A methylenetetrahydrofolate reductase polymorphism and the risk of colorectal cancer.Cancer Res 1996; 56(21):4862-4CR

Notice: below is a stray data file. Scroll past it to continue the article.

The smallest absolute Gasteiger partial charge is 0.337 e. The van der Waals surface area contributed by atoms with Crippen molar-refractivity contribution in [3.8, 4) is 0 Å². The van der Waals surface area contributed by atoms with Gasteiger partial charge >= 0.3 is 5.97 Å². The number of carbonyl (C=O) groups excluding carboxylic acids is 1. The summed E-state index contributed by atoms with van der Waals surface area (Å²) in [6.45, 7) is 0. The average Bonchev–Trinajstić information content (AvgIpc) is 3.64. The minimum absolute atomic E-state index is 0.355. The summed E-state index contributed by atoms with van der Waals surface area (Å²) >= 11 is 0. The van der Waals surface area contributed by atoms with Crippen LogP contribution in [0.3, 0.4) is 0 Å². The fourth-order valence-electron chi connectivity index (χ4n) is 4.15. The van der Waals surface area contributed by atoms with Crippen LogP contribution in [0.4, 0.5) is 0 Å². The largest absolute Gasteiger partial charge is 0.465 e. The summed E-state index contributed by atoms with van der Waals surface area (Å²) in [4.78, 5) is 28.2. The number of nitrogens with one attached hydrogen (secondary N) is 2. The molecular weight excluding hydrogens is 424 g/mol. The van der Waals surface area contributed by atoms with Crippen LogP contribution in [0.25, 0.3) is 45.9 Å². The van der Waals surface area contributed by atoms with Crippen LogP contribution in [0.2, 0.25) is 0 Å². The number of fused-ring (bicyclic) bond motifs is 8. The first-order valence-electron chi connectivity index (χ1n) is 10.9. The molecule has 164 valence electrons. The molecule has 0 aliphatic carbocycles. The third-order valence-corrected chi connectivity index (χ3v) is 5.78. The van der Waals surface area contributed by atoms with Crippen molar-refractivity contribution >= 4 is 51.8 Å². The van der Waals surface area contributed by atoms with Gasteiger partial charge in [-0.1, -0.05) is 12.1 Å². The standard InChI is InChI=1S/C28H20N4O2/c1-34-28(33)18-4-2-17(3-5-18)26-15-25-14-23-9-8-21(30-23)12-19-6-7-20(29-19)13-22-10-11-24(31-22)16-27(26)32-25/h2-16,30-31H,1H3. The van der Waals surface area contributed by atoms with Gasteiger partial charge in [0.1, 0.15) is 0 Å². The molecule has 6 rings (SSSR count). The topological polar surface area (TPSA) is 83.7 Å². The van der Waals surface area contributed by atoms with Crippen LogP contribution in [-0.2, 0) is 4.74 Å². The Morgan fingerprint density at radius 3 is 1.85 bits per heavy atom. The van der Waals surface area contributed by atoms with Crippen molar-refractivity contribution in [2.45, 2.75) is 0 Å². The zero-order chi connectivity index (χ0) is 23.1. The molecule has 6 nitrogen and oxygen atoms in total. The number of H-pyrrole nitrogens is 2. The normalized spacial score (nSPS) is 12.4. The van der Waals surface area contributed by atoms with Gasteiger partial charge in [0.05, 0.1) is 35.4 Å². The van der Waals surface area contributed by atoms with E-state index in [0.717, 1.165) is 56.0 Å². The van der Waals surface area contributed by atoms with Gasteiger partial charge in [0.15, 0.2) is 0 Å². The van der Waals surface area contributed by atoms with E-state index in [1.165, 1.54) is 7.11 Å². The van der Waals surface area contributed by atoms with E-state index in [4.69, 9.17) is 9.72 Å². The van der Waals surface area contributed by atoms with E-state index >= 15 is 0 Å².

We examined the relationship of a common polymorphism (667C-->T) of the methylenetetrahydrofolate reductase (MTHFR) gene with the risk of colorectal cancer in a case-control study conducted in the Health Professionals Follow-up Study. MTHFR genotypes were ascertained from blood samples among 144 men previously diagnosed with colorectal cancer and 627 controls. The adjusted odds ratio (OR) for the MTHFR variant homozygous (val/val) genotype was 0.57 [95% confidence interval (CI), 0.30-1.06]. High dietary intake of methionine (OR, 0.27; 95% CI, 0.06-1.20) and low consumption of alcohol (OR, 0.11; 95% CI, 0.01-0.85) were associated with reduced incidence of colorectal cancer. Alcohol intake was a stronger risk factor among men with the val/val genotype (P, trend = 0.01), and consumption of five or more alcoholic drinks per week abolished the reduced risk of colorectal cancer among val/val individuals (P, interaction = 0.02). The inverse association of methionine with colorectal cancer risk was slightly stronger among individuals with the MTHFR val/val genotype. These data suggest that dietary methyl supply is particularly critical among MTHFR val/val individuals. When dietary methyl supply is high, MTHFR val/val individuals may be at reduced risk of colorectal cancer probably because higher levels of 5,10-methylenetetrahydrofolate may prevent imbalances of nucleotide pools during DNA synthesis. In contrast, when 5-methyltetrahydrofolate is depleted by alcohol consumption, val/val individuals may be less able to compensate, leading to potentially oncogenic alterations in DNA methylation.